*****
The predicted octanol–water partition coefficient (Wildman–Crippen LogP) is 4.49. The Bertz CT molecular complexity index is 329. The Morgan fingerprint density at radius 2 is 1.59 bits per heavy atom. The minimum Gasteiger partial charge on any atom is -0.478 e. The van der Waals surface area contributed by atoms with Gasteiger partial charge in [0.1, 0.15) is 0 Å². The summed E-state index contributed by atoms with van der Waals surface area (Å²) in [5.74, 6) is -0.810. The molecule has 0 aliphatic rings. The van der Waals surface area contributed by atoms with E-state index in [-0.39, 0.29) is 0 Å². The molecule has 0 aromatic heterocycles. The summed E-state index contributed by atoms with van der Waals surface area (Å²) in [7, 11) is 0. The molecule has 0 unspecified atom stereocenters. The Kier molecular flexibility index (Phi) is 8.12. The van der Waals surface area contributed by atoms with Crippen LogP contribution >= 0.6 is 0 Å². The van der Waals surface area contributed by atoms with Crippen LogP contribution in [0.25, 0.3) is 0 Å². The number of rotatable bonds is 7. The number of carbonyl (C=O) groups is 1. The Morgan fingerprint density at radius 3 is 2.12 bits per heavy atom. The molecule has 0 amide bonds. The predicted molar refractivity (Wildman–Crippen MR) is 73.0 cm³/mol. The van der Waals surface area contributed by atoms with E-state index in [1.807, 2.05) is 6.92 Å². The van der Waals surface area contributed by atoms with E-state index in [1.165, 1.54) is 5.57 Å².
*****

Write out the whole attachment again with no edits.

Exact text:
The predicted octanol–water partition coefficient (Wildman–Crippen LogP) is 4.49. The Bertz CT molecular complexity index is 329. The Morgan fingerprint density at radius 2 is 1.59 bits per heavy atom. The minimum Gasteiger partial charge on any atom is -0.478 e. The van der Waals surface area contributed by atoms with Gasteiger partial charge in [0.1, 0.15) is 0 Å². The summed E-state index contributed by atoms with van der Waals surface area (Å²) in [5.74, 6) is -0.810. The molecule has 0 aliphatic rings. The van der Waals surface area contributed by atoms with E-state index in [-0.39, 0.29) is 0 Å². The molecule has 0 aromatic heterocycles. The summed E-state index contributed by atoms with van der Waals surface area (Å²) in [7, 11) is 0. The molecule has 0 unspecified atom stereocenters. The Kier molecular flexibility index (Phi) is 8.12. The van der Waals surface area contributed by atoms with Crippen LogP contribution >= 0.6 is 0 Å². The van der Waals surface area contributed by atoms with Crippen LogP contribution in [0.25, 0.3) is 0 Å². The number of rotatable bonds is 7. The number of carbonyl (C=O) groups is 1. The Morgan fingerprint density at radius 3 is 2.12 bits per heavy atom. The molecule has 0 amide bonds. The predicted molar refractivity (Wildman–Crippen MR) is 73.0 cm³/mol. The van der Waals surface area contributed by atoms with E-state index in [1.807, 2.05) is 6.92 Å². The van der Waals surface area contributed by atoms with E-state index in [1.165, 1.54) is 5.57 Å².